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U.S. Energy Production Up, Emissions Down

crude oil  production  us energy security  emission reductions  epa ghg regulations 

Mark Green

Mark Green
Posted October 23, 2018

Two stat lines capture the essence of modern natural gas and oil development:

First, the United States produced a record 11 million barrels of oil per day (mbd) in September, 2.2 mbd more than September 2017, according to API’s latest Monthly Statistical Report (MSR). It’s a remarkable output number, given where domestic production was less than two decades ago.

Second point: Just as remarkable is the fact the United States’ world leadership in natural gas and oil production is accompanied by world leadership in cutting greenhouse gas emissions.


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Natural Gas and 'Clean Energy Week'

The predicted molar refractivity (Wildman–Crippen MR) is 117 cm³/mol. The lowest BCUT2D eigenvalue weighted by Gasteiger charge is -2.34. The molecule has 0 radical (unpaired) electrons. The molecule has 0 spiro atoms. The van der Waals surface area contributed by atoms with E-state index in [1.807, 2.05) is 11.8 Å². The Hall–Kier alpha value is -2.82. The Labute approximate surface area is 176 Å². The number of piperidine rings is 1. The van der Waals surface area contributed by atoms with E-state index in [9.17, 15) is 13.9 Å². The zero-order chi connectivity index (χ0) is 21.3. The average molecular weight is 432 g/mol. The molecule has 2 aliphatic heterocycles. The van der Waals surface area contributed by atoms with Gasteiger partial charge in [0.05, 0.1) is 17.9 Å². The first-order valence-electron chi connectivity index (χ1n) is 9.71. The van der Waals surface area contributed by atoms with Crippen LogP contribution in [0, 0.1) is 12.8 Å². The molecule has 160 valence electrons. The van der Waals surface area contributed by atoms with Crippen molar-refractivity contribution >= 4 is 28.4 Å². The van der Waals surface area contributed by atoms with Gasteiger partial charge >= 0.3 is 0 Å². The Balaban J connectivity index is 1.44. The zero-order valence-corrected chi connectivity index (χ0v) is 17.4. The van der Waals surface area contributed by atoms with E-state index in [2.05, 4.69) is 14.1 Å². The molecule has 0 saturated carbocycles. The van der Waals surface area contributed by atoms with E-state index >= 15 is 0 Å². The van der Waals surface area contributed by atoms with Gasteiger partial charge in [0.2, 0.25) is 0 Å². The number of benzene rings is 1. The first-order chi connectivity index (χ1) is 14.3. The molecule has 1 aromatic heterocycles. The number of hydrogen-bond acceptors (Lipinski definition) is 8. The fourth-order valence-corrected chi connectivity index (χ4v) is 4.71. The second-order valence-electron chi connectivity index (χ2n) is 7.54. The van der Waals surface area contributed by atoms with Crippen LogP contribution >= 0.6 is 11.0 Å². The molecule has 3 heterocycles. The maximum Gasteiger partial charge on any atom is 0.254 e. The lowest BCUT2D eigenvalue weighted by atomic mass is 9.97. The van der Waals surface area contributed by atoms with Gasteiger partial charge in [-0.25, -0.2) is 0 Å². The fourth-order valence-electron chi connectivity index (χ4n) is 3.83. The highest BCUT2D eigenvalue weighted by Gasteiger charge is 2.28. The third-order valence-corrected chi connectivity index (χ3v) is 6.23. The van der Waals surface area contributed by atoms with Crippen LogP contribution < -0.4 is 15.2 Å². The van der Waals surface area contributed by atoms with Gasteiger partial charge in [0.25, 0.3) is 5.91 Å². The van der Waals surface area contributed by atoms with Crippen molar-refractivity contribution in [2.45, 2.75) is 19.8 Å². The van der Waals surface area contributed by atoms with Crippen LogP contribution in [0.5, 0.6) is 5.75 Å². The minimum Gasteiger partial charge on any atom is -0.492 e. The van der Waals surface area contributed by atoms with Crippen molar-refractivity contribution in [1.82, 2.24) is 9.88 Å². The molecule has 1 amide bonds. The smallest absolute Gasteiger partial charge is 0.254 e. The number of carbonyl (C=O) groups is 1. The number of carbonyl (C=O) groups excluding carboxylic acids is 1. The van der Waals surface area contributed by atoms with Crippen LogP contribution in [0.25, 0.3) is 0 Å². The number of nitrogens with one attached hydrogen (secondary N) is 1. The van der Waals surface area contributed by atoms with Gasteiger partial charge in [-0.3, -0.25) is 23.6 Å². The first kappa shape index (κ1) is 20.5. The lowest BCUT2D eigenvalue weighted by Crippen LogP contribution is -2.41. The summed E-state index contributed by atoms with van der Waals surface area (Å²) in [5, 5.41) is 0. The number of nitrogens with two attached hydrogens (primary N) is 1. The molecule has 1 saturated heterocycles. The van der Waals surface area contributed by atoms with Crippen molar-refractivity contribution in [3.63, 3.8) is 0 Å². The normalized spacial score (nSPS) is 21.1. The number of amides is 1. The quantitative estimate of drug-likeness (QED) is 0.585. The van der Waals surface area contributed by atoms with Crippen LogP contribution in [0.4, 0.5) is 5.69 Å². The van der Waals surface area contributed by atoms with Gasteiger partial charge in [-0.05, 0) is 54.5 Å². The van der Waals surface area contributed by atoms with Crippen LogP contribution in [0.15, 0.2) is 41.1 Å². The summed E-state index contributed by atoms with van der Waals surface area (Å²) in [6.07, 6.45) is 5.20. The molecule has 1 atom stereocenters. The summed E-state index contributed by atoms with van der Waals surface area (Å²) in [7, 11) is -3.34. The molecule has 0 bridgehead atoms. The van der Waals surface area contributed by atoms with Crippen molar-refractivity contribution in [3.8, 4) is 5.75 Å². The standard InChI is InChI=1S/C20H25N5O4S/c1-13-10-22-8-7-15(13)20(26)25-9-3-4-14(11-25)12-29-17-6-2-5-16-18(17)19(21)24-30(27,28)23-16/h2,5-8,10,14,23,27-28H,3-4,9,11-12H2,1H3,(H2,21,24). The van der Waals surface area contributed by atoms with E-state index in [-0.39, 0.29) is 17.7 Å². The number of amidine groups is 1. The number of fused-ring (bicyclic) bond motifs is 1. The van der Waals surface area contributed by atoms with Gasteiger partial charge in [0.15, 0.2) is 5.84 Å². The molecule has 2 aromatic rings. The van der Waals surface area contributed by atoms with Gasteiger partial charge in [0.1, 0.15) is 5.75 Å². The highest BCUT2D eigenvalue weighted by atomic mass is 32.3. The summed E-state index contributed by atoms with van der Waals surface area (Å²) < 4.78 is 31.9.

natural gas  emission reductions  the-environmental-partnership  carbon dioxide  methane 

Mark Green

Mark Green
Posted September 26, 2018

It’s Clean Energy Week, which API is proud to sponsor. Thus, a new commitment by an oil and natural gas industry group – the Oil and Gas Climate Initiative (OGCI) – to reduce methane emissions is  well-timed indeed. Three big points from OGCI’s announcement and Clean Energy Week: 1) Clean natural gas is integral to climate progress; 2) Industry is leading in reducing greenhouse gas emissions; 3) Climate action isn't exclusive to government regulation or special-interest agendas.